Controlling Noise in Construction Site
1 The Occupational Safety and Health (Noise Exposure) Regulations 2019 have replaced the Factory and Machinery (Noise Exposure) Regulations 1989 and started to take effect on 1 June 2019. This guide is to assist clients (project owners) and principal contractors on planning and implementing the requirements of the Noise Exposure Regulations in their construction projects. The Industry Code of Practice for Management of Occupational Noise Exposure and Hearing Conservation 2019 is prepared to provide guidance to persons in complying with the requirements of the Noise Exposure Regulations.
2 91% of reported occupational diseases reported in 2019 were related to exposure to excessive noise at work. The Noise Exposure Regulations define excessive noise as daily noise exposure level exceeding 82 dB(A) or daily personal noise dose exceeding fifty percent or maximum sound pressure level exceeding 115 dB(A) at any time or peak sound pressure level exceeding 140 dB(C).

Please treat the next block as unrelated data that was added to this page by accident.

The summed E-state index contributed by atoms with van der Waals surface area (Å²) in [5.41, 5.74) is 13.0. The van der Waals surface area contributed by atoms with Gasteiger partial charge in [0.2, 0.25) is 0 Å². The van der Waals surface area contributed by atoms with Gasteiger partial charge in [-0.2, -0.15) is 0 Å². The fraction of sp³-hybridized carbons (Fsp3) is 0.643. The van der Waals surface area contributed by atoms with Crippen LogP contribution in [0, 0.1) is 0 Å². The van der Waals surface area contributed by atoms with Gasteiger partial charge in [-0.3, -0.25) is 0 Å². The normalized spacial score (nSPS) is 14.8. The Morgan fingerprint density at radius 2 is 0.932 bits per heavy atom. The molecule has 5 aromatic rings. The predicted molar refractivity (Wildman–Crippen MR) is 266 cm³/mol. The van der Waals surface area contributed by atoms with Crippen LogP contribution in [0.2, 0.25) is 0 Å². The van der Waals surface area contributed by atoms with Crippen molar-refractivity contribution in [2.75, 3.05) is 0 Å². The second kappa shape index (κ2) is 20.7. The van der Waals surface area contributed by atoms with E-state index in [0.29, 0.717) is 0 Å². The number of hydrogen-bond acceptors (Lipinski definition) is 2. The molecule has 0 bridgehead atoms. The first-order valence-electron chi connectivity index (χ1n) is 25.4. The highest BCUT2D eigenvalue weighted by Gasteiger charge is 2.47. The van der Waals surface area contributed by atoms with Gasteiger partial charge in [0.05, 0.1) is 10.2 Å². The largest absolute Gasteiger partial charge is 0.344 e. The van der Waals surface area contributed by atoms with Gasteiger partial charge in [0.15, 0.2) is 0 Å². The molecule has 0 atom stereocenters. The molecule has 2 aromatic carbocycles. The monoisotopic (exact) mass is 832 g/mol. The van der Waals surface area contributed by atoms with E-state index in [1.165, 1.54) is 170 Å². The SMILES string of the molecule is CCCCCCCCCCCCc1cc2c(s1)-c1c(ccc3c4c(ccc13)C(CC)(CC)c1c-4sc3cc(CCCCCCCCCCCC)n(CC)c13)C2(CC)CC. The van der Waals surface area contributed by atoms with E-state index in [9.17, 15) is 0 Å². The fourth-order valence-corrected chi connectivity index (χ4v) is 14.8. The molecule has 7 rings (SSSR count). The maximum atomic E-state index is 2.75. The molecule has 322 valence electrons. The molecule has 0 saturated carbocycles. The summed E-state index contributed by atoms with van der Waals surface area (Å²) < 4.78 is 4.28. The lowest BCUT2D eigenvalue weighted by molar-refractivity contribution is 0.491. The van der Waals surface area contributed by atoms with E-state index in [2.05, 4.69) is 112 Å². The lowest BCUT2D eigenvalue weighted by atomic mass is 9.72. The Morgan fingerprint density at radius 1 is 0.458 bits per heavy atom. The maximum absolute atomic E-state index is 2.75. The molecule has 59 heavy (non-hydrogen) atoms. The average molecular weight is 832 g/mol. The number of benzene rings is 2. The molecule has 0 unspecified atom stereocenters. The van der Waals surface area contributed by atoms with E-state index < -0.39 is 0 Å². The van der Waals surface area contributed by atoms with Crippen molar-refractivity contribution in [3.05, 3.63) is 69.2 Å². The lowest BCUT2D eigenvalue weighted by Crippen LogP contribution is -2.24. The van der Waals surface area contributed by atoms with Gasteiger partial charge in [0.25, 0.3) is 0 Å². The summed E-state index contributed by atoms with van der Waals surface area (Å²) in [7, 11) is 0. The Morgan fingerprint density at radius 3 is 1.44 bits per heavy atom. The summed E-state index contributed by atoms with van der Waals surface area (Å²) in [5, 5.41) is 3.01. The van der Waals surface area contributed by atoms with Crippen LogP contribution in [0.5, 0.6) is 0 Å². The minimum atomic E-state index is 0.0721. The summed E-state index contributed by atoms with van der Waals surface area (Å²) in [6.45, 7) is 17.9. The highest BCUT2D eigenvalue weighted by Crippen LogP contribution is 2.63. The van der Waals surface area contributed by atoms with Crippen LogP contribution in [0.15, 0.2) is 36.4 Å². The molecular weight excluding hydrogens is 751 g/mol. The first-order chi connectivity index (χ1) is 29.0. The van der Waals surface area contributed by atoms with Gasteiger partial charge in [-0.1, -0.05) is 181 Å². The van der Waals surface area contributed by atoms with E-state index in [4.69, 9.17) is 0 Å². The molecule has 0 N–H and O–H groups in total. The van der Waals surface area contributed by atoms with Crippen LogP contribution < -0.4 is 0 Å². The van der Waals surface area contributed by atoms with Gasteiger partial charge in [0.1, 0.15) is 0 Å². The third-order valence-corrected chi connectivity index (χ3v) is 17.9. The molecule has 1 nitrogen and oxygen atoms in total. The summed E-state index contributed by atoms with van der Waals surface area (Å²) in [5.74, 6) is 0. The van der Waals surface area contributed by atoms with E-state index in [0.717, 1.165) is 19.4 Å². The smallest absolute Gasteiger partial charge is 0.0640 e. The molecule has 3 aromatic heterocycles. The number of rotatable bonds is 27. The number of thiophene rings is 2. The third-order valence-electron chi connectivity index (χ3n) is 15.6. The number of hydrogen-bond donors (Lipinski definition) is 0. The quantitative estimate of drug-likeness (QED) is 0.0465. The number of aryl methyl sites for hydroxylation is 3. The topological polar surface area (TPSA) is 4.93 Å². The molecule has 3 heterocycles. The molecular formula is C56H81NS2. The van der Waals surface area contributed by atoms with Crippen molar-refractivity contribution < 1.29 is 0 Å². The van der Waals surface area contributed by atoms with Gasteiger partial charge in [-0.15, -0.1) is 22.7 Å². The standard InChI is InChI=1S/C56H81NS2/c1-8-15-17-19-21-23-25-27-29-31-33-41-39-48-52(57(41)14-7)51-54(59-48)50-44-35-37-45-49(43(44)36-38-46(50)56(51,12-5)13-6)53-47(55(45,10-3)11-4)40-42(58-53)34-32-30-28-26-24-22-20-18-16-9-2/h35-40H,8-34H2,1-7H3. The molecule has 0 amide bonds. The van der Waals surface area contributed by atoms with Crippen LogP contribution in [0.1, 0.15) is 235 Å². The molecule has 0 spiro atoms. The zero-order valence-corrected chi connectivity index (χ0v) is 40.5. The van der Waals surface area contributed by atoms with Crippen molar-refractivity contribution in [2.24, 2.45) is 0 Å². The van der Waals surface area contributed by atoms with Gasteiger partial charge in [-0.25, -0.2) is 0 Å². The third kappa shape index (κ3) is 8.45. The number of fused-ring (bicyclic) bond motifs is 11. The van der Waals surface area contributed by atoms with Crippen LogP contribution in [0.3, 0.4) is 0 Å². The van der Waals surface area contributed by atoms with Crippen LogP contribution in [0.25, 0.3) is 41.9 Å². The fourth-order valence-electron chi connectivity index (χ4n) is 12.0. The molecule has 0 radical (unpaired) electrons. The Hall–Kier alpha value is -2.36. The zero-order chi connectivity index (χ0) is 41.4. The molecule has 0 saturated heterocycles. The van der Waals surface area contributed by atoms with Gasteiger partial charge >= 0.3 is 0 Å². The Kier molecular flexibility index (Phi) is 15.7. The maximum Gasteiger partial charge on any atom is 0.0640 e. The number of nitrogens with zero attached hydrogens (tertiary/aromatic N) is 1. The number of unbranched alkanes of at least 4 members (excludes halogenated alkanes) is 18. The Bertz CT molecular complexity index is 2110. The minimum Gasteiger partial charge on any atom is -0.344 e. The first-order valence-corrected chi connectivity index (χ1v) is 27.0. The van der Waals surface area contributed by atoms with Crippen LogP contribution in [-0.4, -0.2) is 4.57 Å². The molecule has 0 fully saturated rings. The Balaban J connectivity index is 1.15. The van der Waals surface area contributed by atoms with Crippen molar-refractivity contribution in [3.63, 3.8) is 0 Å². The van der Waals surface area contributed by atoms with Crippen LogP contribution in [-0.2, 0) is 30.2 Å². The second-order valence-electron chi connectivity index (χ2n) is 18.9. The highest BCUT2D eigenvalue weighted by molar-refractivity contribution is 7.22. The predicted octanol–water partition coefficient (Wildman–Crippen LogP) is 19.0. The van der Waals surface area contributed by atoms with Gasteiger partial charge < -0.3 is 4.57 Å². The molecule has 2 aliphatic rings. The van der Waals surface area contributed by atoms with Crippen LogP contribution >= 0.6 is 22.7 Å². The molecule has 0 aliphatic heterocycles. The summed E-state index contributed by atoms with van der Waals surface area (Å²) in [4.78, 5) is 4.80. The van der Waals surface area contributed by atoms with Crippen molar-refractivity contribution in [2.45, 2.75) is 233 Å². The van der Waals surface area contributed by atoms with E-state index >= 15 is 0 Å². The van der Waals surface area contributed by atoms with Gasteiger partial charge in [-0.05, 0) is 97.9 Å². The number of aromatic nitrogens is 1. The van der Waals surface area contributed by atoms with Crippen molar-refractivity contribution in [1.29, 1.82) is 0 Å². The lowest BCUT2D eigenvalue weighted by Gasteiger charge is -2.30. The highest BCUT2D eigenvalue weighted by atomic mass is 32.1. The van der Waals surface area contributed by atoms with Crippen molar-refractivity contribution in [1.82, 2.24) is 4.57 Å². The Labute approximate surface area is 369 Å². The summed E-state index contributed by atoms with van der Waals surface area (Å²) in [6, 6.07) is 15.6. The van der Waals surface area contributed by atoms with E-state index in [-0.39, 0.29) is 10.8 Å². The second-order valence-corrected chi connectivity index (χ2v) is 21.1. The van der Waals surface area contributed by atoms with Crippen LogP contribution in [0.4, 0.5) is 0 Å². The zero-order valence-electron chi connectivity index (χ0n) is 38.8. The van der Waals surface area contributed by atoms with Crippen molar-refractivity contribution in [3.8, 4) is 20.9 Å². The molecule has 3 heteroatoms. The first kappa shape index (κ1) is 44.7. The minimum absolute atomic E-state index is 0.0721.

3 During the project planning phase, the client should take into account the need to control noise, either at the construction site or in its surroundings. The required noise control method could be detailed in the client specifications (see Figure 1) included with the tender document.
Figure 1. Client specifies the seven noise control elements during the planning phase.
4 These details can ensure that appropriate control measures have been identified and resources for providing these control measures have been allocated. It can also provide an opportunity for the principal contractor to plan the appropriate control methods for noise hazards during the planning phase.
Figure 2. Principal contractor prepares noise exposure policy and plan in his Construction Phase Plan for the project.
5 Noise exposure control plans may contain actions to be taken to meet the requirements of noise exposure control policies and reduce noise exposure. It may also contain information on how principal contractors will meet legal requirements and contract requirements, such as in Figure 3.
Figure 3. Contents of Noise Exposure Control Plan.
6 The principal contractor should prepare site planning (Figure 4) and coordinate the work of contractors so that their work does not expose employees to noise hazards. The principal contractor is encouraged to appoint an employee as a supervisor for all work that has excessive noise.
Figure 4. Contents of site planning for supervisor.
7 During construction work, the implementation of the noise exposure control plan should be monitored. This monitoring can be done jointly by clients and principal contractors on aspects depicted in Figure 5.
Figure 5. Monitoring aspects of noise exposure control plan in construction site.